Once again, the free Yoast SEO plugin will take care of the canonical URL for you if you are using WordPress. Alternatively add a canonical link to the head of your page to avoid any issues. Markup

Schema markup or structured data plays a big role in how your web pages are perceived by Google.

Depending on the content, markup can be added to a page that could improve the search appearance of that page.

Product listing enhanced with structured data
Product Google search listing for a John Lewis product page enhanced with structured data

Above is an example of a product page enhanced with structured data. I’ve added the structured data in a code example below.

<script type="application/ld+json">
"name":"John Lewis & Partners"},
"name":"Sirdar Hayfield Baby Bonus Spots DK Knitting Yarn, 100g, Blossom","description":"<p>Soft, acrylic DK knitting yarn with a popular colour-effect.</p>\n\n\n<p>In a standard weight, compatible with any standard double knitting pattern, you can add a sprinkle of extra interest to all your favourite double knitting projects for your little ones.</p>\n\n\n",

The most significant enhancement for the user is probably the star rating. I know when I’m browsing for a product I like to see a rating in the search results.

The rating section of the search result is being generated by the “aggregateRating” part of the Schema JSON.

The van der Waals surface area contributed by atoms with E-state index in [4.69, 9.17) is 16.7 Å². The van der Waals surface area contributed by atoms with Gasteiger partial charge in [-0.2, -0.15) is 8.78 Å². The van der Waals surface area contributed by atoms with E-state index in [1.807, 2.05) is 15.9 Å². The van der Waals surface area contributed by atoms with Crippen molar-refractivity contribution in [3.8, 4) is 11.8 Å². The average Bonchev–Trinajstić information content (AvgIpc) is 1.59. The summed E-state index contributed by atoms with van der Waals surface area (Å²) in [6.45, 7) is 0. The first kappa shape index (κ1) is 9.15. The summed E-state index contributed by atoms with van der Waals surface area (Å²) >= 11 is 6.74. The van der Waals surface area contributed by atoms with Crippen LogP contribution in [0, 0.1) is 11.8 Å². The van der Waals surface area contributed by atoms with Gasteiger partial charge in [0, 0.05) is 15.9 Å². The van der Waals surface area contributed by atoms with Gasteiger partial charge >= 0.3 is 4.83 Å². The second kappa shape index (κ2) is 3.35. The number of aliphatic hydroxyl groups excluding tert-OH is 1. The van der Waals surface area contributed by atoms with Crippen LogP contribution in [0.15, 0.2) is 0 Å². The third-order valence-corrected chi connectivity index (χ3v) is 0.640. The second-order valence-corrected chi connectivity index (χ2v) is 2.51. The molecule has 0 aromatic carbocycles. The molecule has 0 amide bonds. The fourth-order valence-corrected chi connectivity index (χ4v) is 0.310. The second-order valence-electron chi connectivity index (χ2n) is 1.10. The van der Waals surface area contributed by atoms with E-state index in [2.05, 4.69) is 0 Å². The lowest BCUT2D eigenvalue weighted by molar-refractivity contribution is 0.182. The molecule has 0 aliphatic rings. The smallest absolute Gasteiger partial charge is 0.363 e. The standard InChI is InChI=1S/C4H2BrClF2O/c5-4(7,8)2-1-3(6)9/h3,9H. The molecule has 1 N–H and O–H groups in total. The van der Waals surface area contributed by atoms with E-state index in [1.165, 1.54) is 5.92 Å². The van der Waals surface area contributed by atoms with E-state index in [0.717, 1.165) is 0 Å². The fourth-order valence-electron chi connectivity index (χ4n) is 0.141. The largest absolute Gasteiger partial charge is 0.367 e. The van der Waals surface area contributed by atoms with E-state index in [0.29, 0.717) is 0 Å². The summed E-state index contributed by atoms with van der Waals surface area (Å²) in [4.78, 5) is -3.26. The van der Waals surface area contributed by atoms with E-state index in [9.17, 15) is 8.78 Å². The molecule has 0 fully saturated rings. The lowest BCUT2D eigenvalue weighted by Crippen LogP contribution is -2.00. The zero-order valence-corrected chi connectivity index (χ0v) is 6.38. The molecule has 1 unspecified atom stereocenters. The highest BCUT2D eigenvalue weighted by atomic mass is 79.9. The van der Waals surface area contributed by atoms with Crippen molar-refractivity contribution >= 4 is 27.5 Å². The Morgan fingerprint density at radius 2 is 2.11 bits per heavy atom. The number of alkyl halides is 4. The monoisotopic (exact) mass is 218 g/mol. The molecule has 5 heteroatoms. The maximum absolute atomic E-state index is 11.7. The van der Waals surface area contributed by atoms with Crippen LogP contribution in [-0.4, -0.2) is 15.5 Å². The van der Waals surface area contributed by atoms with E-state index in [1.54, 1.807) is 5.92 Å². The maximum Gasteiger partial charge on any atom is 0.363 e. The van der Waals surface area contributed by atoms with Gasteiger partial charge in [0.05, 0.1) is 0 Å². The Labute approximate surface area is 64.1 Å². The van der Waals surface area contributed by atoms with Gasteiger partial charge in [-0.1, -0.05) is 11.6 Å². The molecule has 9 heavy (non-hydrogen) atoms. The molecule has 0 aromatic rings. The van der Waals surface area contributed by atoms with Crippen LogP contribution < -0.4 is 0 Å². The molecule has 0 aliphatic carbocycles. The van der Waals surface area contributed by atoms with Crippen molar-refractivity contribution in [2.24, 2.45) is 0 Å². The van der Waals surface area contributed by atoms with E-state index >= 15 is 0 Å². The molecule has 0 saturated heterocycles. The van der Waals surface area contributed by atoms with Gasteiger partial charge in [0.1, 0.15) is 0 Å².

Again, Yoast SEO does add some basic product structured data to a product page if you are using Woocommerce. Some custom code would be needed to get the star rating included in your search result.

It is important to say that you should also be using an external review platform such as Trustpilot to gather reviews. It is seen as more trustworthy than reviews that you are in complete control of.

Google specifies what type of enhancements can be added for different types of content in their search central docs with previews of the potential results.

XML Sitemap

A real basic from a technical standpoint here, but you should be creating an XML sitemap for crawlers to use to navigate around your site and get all your content crawled and indexed. Yoast will generate an XML sitemap if you are using WordPress, and whenever a page or post is added to the site, it will be automatically added to the sitemap.

Ensure that your sitemap has been submitted to Google search console and is being detected to help with page indexing.

Website Speed

Website Speed is also a technical SEO basic we should all consider. As a developer there are actions we can take to improve page speed.

We all want interactivity on our pages nowadays, this calls for the use of javascript. If we just add scripts to a page without thought it can cause a page to render more slowly. A slowly rendered page will return lower pagespeed scores and have an adverse affect on SEO.

It is possible to mitigate the render blocking action of a script by using ‘async’ or ‘defer’ as an attribute in the script tag.

<script async src="" type="text/javascript"></script>

In the above code example the script would be loaded in parallel with the DOM and then executed as soon as the script was downloaded.

<script defer src="" type="text/javascript"></script>

If we use the defer attribute the script will again be downloaded alongside the DOM, but execution will take place after the DOM is fully loaded.

Defer gives you more certainty about when the script is going to be executed. So if you need to manipulate the DOM it could be the better solution.

That is as far as I’m going to go with this introduction to Technical SEO.

I hope you learned something or found something of use to you.